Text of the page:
Warner Music veteran Cohen to leave company
LOS ANGELES (Reuters) - Warner Music Group executive Lyor Cohen will resign from the company this month after an eight-year tenure during which he steered the company through a revamp under new ownership and found success with artists from Cee Lo Green to Josh Groban.
Cohen joined Warner Music Group in 2004 and oversaw a restructuring of its recorded music division after investors led by Edgar Bronfman Jr. acquired the company from Time Warner Inc. He has served as chairman and CEO of recorded music since 2011. He will resign from the company effective September 30.
"While we understand his desire to move on to his next challenge, the enduring success of our recorded music division will serve as a great testament to the progress we've made during Lyor's time at WMG," Warner Music Group CEO Stephen Cooper said in a statement.
Cooper is a turnaround expert who took over day-to-day operations of the company last year, shortly after it was bought by Len Blavatnik's Access Industries in a $3.3 billion deal.
Cohen made his name as president of Def Jam Records from 1988 to 2002, signing acts such as DJ Jazzy Jeff and the Fresh Prince. He also developed rap pioneers including LL Cool J, Run DMC and the Beastie Boys.
A source close to Cohen said he was leaving Warner Music Group partly because he wanted to work more directly with musicians after spending recent years in a corporate management job.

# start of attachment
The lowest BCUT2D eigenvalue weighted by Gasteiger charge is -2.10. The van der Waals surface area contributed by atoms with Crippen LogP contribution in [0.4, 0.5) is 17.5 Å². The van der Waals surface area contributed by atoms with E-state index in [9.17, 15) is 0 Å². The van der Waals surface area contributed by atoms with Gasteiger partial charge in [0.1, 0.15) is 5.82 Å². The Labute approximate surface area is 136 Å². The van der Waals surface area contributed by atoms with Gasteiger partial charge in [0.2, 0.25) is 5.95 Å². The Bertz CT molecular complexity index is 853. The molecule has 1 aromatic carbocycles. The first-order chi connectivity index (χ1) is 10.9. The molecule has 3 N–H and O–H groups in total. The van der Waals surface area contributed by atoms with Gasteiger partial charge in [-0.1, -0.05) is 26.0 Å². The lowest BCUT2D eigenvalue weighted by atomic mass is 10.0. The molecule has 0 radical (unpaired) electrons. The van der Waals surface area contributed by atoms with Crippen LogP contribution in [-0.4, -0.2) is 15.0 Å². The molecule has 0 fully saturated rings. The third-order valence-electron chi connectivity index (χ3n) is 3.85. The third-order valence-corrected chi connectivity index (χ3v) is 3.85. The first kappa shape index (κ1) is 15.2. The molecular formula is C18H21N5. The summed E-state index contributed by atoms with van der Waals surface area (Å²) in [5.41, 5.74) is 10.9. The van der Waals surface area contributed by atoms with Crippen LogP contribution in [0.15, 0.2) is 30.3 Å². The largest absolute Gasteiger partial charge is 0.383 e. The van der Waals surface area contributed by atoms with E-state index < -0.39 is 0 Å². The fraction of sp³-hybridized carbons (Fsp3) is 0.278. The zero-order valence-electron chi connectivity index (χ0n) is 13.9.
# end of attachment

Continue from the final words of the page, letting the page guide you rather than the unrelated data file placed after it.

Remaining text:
In a memo to staff, Cohen said that he could not yet announce his next move but that it would involve "something where I can work my entrepreneurial muscles and partner with artists."
"I have always been an entrepreneur at heart. My happiest days in this business are those when I get to work directly on the development of artists," he wrote.
Under Cohen's stewardship, Warner owned the No. 1 label in the United States for four years between 2004 and 2010, the company said. Warner's recorded music business also rose to the world's third largest, from fourth, in 2007. Successful artists during the time ranged from Nickelback to Jason Mraz.
He also led the company's transition from physical to digital music.
In the company's announcement of his resignation, Cohen said: "To all the artists and employees who live and die for the music every day, and who personally sacrifice for the good of the creative process: 'keep on keepin' on' in the tradition of a company that respects and honors the artistic community."
(Reporting by Lisa Richwine; Editing by Gary Hill and Chris Gallagher)
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